I often find that I feel closer to one of my previous lives than others at any given time.
I’d been thinking about Phil more recently, because at least in him I see something of a way forward for me. I have similar skills, talents, and interests and I feel I could probably achieve similar success if I really apply some discipline to my work.
But ever since I had the chance urge to do a bit more work tracing John’s life, I’ve been thinking about him more and more and I have to say that it’s often a much more desolate feeling when I think about his life.
There is a longing there, a deep longing that I know can never be satisfied, to go back to the home I left behind all those years ago. And I might even know now where he was born, and I might even be able to spend the night in the same building, but the people I left behind there in that life so long ago are long gone, first moved to other towns in the 1890s, then died of old age, disease, or war in the intervening years. I can go back, but I know it will be a house full of strangers when I get there and whether or not any of the people I knew in that life have come back to me, I can’t say.
I have an inkling that maybe my fiance and my father were there, albeit in different roles. But if they were, neither of them remember anything and even if they do appear to remember something when we visit, how can any of us tell if they’re remembering it spontaneously or remembering it because I put it in their heads?
And I can go to Ypres and Houplines, but all I can really do there is say my goodbyes to people who probably reincarnated along with me, had full lives after the war, then died of old age and are probably on their second or third postwar life now. Those few who remember usually only have a vague sense that they were there. I’ve only met one other reincarnated Tommy who has any clue as to who he was, and he was already career military by 1914; I’ve yet to meet anyone else from Kitchener’s Army who knows so much as their name, rank, and serial in this life.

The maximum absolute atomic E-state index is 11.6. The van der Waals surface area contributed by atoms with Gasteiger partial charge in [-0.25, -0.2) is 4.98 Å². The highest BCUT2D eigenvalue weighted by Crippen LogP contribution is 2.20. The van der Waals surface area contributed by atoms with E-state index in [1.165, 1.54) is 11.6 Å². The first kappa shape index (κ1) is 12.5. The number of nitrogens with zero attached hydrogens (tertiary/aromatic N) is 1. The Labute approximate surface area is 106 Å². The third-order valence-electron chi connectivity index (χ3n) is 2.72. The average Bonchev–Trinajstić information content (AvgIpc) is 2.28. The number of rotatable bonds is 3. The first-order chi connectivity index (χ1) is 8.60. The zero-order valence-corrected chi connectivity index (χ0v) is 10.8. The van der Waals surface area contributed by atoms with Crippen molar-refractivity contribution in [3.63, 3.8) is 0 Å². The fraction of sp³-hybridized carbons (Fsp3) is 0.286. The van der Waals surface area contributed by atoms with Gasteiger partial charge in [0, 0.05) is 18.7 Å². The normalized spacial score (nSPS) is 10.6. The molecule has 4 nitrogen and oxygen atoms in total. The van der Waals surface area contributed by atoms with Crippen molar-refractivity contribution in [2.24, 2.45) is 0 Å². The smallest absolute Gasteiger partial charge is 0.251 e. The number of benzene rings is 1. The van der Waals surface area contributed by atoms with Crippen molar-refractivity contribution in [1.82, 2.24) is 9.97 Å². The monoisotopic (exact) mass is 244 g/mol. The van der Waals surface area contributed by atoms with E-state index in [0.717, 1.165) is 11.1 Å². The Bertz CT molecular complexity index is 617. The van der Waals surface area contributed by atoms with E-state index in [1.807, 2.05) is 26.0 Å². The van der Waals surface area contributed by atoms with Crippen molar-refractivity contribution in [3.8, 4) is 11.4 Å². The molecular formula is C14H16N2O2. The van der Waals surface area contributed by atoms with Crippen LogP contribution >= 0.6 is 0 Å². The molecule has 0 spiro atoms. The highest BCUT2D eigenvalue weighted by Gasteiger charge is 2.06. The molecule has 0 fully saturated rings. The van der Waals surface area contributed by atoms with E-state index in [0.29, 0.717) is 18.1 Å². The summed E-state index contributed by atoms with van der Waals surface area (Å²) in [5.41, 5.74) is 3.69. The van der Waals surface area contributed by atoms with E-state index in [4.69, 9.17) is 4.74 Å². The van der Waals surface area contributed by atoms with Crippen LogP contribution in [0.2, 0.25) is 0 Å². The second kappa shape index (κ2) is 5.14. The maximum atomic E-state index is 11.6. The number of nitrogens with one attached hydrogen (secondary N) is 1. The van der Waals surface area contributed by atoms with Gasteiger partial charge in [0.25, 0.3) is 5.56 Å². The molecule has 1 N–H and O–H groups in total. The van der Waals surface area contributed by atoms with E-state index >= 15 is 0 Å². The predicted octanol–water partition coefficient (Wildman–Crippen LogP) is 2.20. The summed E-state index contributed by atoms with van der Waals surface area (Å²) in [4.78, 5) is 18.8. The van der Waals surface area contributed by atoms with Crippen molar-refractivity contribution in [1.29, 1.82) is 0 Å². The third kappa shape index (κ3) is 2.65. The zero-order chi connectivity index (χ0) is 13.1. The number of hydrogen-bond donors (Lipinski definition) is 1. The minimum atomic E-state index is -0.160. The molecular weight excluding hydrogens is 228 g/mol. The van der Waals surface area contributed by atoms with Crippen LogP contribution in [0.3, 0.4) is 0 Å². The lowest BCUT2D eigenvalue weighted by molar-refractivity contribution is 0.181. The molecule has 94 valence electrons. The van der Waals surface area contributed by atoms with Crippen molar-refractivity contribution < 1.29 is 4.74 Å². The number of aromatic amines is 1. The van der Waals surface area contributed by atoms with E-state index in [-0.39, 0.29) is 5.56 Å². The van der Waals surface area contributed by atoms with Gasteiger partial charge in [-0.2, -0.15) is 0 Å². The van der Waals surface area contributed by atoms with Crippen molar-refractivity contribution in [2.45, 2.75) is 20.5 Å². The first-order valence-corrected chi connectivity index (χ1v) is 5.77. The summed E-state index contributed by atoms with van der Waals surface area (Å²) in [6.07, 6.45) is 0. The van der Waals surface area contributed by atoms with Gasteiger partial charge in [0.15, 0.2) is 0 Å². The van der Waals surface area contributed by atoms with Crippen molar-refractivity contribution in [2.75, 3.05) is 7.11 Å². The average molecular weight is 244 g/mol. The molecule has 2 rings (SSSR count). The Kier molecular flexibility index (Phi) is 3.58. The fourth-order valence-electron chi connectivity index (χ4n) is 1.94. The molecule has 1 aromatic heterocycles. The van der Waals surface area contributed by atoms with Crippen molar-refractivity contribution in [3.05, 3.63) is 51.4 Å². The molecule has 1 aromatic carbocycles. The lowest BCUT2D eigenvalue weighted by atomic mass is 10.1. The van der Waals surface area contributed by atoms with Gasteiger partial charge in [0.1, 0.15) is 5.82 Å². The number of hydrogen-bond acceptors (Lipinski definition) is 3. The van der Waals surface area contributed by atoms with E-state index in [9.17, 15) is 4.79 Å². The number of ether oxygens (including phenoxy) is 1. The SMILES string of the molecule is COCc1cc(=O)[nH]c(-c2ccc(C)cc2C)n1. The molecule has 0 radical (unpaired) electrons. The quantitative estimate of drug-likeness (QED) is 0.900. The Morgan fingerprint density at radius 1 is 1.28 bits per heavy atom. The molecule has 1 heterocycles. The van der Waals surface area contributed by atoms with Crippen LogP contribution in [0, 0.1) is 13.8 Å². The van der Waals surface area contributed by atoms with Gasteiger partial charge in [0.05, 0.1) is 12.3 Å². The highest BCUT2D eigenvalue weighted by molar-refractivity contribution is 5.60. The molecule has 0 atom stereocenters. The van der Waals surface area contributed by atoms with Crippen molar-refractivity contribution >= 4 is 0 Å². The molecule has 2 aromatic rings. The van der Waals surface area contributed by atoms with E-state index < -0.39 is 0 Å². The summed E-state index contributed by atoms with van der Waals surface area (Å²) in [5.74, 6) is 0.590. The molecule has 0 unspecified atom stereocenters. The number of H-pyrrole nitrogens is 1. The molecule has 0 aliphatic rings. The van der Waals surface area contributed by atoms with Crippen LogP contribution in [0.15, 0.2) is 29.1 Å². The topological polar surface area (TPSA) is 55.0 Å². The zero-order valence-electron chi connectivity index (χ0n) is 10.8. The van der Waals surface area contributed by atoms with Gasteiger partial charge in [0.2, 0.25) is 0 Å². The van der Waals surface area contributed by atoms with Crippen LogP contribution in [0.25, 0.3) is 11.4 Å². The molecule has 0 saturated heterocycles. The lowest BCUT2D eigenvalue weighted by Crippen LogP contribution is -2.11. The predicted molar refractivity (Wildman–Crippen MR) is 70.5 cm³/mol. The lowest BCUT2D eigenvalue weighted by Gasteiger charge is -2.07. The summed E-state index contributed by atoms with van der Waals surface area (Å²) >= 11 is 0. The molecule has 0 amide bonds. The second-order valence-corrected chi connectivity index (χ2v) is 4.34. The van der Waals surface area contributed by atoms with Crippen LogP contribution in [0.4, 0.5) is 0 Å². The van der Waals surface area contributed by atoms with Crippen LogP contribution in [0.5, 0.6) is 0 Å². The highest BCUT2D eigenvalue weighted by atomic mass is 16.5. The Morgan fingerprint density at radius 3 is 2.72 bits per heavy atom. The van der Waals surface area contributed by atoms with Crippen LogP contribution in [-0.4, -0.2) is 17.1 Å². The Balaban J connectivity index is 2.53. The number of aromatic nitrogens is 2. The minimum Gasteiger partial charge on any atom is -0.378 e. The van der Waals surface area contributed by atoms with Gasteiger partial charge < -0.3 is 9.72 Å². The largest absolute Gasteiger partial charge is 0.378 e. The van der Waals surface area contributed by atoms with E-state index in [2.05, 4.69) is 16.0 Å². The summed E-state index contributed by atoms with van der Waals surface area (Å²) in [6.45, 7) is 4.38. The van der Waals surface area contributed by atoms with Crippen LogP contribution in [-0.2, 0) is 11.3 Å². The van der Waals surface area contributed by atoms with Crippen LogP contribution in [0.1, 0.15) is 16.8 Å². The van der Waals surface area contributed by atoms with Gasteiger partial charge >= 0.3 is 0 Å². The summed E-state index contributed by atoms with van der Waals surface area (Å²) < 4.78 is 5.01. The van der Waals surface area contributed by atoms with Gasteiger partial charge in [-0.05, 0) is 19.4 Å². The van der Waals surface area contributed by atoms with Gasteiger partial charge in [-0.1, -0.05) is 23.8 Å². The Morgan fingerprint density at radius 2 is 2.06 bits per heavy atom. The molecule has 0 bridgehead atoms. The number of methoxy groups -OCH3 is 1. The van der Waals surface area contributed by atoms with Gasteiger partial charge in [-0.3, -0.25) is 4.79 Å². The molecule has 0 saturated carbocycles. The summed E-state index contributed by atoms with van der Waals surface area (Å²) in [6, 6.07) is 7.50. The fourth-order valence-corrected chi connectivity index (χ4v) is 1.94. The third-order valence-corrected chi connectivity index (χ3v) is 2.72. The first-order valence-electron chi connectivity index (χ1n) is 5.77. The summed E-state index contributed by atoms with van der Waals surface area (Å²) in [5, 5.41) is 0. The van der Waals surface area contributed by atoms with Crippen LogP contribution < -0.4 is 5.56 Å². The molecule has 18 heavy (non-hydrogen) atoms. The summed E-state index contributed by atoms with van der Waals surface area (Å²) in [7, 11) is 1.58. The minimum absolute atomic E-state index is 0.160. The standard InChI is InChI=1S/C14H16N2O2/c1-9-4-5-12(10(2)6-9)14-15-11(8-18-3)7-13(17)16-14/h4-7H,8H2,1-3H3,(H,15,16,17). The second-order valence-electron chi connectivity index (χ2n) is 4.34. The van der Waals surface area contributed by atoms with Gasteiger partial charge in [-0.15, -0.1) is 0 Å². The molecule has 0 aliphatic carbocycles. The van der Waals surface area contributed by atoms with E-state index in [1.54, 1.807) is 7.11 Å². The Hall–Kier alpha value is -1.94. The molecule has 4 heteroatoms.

And I can never undo, unsee, and unfeel what happened 99 years ago. It left a dark stain on me that was with me throughout my previous life and carried into this one and though I’m back to where I can feel love, happiness, and joy again, now and then something will remind me of that spring in Ypres and I’ll be back to longing for the life John knew before the war.
The world now totters on the edge of another major war. I hear they’re trying to make it possible for transfolk to serve, too, which means I could be drafted if the elites of this world decide a total war between superpowers is in the cards. Already, 2014 is looking so much like 1914 and I’m terrified. I read the news and it reminds me of the rumblings we ignored from Serbia, Russia, Germany, and Austro-Hungary during that blissful spring of 1914. Just like before, everyone goes about their daily lives trying not to think about it, even as Ukraine, Russia, China, North Korea, Japan, the US, and the various powers of the EU (the ultimate cordial entente if there ever was one) all brace for war. Ships, jets, soldiers, and missiles are massing everywhere and all it will take is one careless prod by a superpower to send the world into another major war.
And through it all I wonder, why did I go to war when I had the choice in 1914? Why didn’t I stay in Hereford picking hops, swilling beer, and courting Ann by the river? And will I be able to stay here in Portland reading, writing, swilling beer, and courting my fiance by the river, or will my mind be made up for me by the draft board or by some battle that razes the city I live in?
I want it to be different this time around. I want to say my goodbyes to John and Phil and live the life they couldn’t, a good life untainted by war, by fear, and by people who won’t let us be.